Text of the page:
Two institutions have categorized "worldviews" and will have a resultant clash. The clash is not necessarily one of physical force, but concerns the power to dictate behavior.

If you cannot judge what is going on in a group's mentality, or someone else's head, but only observe behavior, how would this affect your participation in this event? If we can only make judgments based on behavior, how can you affect change in other people when we think it is merited? In ourselves?

Through second-hand sources, I heard that President Royce Money announced the SoulForce's visit in ACU's chapel. When he said that we could have the group arrested, some in the student body cheered. I find that behavior appalling (despite whatever was going on in their heads). He then went on to say, "but we will greet them with love and respect." Fortunately, there was some cheering for that as well.

I look forward to your comments...

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Pelagius said...

Hey Vaught!

Thanks for this excellent post. I'm glad to hear both that the Equality Ride will be making a stop in Abilene and that the administration will greet them with "love and respect," rather than have them arrested. I think that SoulForce's mission (based on your description) is an important one, if for no other reason than to make people aware that there are other Christian perspectives on the topic of homosexuality. I know that ACU does not cope well (if it copes at all...) with the fact that some of the school's students are gay, and that this poses huge difficulties for these students. I truly do wish that ACU could take steps to help these students understand that God loves them, regardless of their sexual orientation. Once the students have been comforted by the fact of God's love and grace, the school could then help them understand what the Bible says about homosexuality (although my idea about that might differ significantly from the administration...) and how God wants them to live, given their orientation.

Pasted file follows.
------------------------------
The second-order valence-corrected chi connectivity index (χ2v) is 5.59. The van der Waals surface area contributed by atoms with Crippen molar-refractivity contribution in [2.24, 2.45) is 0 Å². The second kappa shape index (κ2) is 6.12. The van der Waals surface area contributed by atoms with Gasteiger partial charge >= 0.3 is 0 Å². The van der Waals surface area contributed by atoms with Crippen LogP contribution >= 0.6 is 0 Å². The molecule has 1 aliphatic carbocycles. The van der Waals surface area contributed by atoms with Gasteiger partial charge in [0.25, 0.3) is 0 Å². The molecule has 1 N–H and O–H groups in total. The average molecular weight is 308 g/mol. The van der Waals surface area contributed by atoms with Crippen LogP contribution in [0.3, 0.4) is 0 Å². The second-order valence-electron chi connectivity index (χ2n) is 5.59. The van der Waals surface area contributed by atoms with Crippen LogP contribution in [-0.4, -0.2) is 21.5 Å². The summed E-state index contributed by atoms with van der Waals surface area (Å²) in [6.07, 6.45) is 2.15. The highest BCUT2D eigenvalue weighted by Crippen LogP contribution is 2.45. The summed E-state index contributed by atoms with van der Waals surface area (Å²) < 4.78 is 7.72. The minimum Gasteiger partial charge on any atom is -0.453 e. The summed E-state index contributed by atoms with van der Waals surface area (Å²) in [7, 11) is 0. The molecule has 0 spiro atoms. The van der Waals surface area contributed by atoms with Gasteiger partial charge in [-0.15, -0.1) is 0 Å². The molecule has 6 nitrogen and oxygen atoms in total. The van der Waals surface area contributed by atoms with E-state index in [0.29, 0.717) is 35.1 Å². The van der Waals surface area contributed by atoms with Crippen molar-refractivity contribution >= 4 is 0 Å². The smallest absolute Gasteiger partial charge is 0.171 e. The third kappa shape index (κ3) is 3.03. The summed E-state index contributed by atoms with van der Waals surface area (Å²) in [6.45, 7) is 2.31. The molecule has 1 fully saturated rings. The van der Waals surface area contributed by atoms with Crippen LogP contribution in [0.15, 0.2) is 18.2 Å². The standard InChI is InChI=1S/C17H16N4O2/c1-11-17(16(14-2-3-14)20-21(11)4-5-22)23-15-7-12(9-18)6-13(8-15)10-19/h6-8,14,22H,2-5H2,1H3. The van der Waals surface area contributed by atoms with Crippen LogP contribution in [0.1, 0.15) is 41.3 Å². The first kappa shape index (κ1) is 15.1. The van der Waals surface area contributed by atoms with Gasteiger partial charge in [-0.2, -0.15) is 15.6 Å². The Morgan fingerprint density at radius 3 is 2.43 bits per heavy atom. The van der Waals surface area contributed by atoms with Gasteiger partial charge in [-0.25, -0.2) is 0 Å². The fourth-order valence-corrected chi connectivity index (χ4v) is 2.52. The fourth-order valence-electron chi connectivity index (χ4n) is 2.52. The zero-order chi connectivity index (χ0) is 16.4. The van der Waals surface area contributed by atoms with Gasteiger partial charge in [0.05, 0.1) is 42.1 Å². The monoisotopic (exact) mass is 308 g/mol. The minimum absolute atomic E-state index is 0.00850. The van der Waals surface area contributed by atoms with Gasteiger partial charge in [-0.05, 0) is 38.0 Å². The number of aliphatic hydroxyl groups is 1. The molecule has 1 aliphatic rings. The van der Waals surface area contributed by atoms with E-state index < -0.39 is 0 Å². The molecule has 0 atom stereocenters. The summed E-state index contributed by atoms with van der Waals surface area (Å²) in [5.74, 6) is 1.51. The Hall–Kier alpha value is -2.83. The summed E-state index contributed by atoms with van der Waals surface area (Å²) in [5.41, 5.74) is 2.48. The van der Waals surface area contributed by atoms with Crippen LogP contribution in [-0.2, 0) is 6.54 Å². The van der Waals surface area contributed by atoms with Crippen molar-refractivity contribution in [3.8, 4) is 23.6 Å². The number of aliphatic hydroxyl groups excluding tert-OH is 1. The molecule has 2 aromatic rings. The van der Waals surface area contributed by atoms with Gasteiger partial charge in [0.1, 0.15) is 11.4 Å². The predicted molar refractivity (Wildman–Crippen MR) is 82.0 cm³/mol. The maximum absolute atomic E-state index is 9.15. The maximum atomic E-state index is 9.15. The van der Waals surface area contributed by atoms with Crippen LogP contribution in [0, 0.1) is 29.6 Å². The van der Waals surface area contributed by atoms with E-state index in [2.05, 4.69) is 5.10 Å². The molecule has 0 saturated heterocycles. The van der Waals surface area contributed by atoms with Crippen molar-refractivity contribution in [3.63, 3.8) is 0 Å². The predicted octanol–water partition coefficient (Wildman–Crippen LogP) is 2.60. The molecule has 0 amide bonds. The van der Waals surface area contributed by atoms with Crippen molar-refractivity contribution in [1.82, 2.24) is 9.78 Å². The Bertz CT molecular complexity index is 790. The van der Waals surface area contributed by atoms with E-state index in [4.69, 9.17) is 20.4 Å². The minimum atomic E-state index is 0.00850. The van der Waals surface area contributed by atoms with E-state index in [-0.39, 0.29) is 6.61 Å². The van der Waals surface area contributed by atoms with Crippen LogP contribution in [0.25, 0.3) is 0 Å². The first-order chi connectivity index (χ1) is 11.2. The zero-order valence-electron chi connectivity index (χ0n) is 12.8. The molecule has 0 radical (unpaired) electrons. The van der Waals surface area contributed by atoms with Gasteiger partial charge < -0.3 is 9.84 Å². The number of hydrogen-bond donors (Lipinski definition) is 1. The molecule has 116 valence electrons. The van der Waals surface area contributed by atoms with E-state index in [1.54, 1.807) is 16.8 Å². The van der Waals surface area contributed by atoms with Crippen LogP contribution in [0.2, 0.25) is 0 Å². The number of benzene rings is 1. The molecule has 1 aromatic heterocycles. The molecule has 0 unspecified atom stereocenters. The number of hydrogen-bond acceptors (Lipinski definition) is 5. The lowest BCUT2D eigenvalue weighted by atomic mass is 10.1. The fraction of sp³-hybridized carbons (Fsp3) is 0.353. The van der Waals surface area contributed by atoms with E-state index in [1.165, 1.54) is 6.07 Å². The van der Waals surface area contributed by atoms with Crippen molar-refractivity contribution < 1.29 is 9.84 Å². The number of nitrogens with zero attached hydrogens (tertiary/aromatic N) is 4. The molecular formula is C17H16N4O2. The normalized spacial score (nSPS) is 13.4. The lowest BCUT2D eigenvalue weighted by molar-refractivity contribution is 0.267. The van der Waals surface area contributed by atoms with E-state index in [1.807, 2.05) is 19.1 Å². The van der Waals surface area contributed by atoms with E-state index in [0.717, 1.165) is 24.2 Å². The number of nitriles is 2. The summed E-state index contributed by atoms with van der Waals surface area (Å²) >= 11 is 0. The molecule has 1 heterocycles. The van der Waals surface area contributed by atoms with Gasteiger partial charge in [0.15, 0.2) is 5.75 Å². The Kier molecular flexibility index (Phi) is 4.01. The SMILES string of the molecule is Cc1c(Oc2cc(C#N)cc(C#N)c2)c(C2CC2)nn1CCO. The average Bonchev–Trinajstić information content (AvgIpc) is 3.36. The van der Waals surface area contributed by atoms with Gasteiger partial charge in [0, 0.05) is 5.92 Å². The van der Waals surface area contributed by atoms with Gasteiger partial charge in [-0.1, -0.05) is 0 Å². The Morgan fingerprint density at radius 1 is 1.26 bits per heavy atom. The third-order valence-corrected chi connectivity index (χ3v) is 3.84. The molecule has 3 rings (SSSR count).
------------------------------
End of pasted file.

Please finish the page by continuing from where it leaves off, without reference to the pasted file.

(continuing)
Shayna Willis said...

As per usual, I agree with my esteemed small group member on this point and with the illustrious John Vaught. It astounds me that people are afraid of seeing movies like "Brokeback Mountain" because it makes gay people sympathetic. I would hate to personally have homosexuality as the thing I struggle with and we should try and understand what that's like. Imagine what it would be like to love someone and not be able to be with that person because you have a higher calling. If we did become more sympathetic, then maybe we'd be less likely to attach the sin to the exclusion of someone from God's love. In my opinion, that is the worldview.

I am also appalled at people cheering at the thought of having these people arrested, but having been in the church of Christ for a total of 4 years, it is unfortunately not surprising.

Shayna Willis said...

I wonder if I'm more sympathetic to homosexuals just because I grew up around them, have gay friends and family members, and have been exposed to it all my life. That's my worldview. :-)

buckeyeboy said...

Hey, Johnny!! It's great to see your blog up and running with some actual blog entries!! Maybe I'll even comment sometime on your musings....

Mike Miller said...

I can't wait to see how this shakes out. Hopefully, the love of Christ will win out over all views, biases, and stereotypes. Thanks John, for bringing this to light.

vaught_family said...

Thanks for the comments! I certainly believe that our behavior as we deal with these kind of situations will say far more than our words.